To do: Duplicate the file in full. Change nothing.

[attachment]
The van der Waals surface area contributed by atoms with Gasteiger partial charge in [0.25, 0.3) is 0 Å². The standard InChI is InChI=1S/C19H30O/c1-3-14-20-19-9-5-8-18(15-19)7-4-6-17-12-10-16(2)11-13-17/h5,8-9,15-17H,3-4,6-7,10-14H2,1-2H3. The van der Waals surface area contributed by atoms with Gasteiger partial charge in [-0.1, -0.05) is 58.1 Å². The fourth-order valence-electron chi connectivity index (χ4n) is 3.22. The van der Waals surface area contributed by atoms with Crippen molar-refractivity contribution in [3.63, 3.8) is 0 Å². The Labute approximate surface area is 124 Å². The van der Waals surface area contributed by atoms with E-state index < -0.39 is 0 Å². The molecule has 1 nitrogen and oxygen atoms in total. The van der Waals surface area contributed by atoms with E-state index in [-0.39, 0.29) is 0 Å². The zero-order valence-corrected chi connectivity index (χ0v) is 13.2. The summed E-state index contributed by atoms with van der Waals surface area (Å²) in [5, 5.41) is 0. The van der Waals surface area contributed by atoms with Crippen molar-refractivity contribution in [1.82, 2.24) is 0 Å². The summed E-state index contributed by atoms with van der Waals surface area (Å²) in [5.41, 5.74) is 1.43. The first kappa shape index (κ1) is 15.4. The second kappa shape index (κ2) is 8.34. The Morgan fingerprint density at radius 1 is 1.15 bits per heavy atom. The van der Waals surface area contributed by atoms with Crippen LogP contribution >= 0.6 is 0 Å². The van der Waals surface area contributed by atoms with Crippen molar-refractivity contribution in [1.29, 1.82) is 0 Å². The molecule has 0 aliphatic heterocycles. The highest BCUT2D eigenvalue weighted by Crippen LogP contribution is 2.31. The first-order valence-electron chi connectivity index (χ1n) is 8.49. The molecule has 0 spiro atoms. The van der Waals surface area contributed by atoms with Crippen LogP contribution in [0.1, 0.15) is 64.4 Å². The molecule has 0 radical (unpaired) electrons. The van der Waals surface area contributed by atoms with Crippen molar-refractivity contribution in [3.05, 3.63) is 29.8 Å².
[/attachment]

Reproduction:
The van der Waals surface area contributed by atoms with Gasteiger partial charge in [0.25, 0.3) is 0 Å². The standard InChI is InChI=1S/C19H30O/c1-3-14-20-19-9-5-8-18(15-19)7-4-6-17-12-10-16(2)11-13-17/h5,8-9,15-17H,3-4,6-7,10-14H2,1-2H3. The van der Waals surface area contributed by atoms with Gasteiger partial charge in [-0.1, -0.05) is 58.1 Å². The fourth-order valence-electron chi connectivity index (χ4n) is 3.22. The van der Waals surface area contributed by atoms with Crippen molar-refractivity contribution in [3.63, 3.8) is 0 Å². The Labute approximate surface area is 124 Å². The van der Waals surface area contributed by atoms with E-state index < -0.39 is 0 Å². The molecule has 1 nitrogen and oxygen atoms in total. The van der Waals surface area contributed by atoms with E-state index in [-0.39, 0.29) is 0 Å². The zero-order valence-corrected chi connectivity index (χ0v) is 13.2. The summed E-state index contributed by atoms with van der Waals surface area (Å²) in [5, 5.41) is 0. The van der Waals surface area contributed by atoms with Crippen molar-refractivity contribution in [1.82, 2.24) is 0 Å². The summed E-state index contributed by atoms with van der Waals surface area (Å²) in [5.41, 5.74) is 1.43. The first kappa shape index (κ1) is 15.4. The second kappa shape index (κ2) is 8.34. The Morgan fingerprint density at radius 1 is 1.15 bits per heavy atom. The van der Waals surface area contributed by atoms with Crippen LogP contribution >= 0.6 is 0 Å². The van der Waals surface area contributed by atoms with Crippen molar-refractivity contribution in [1.29, 1.82) is 0 Å². The molecule has 0 aliphatic heterocycles. The highest BCUT2D eigenvalue weighted by Crippen LogP contribution is 2.31. The first-order valence-electron chi connectivity index (χ1n) is 8.49. The molecule has 0 spiro atoms. The van der Waals surface area contributed by atoms with Crippen LogP contribution in [0.1, 0.15) is 64.4 Å². The molecule has 0 radical (unpaired) electrons. The van der Waals surface area contributed by atoms with Crippen molar-refractivity contribution in [3.05, 3.63) is 29.8 Å².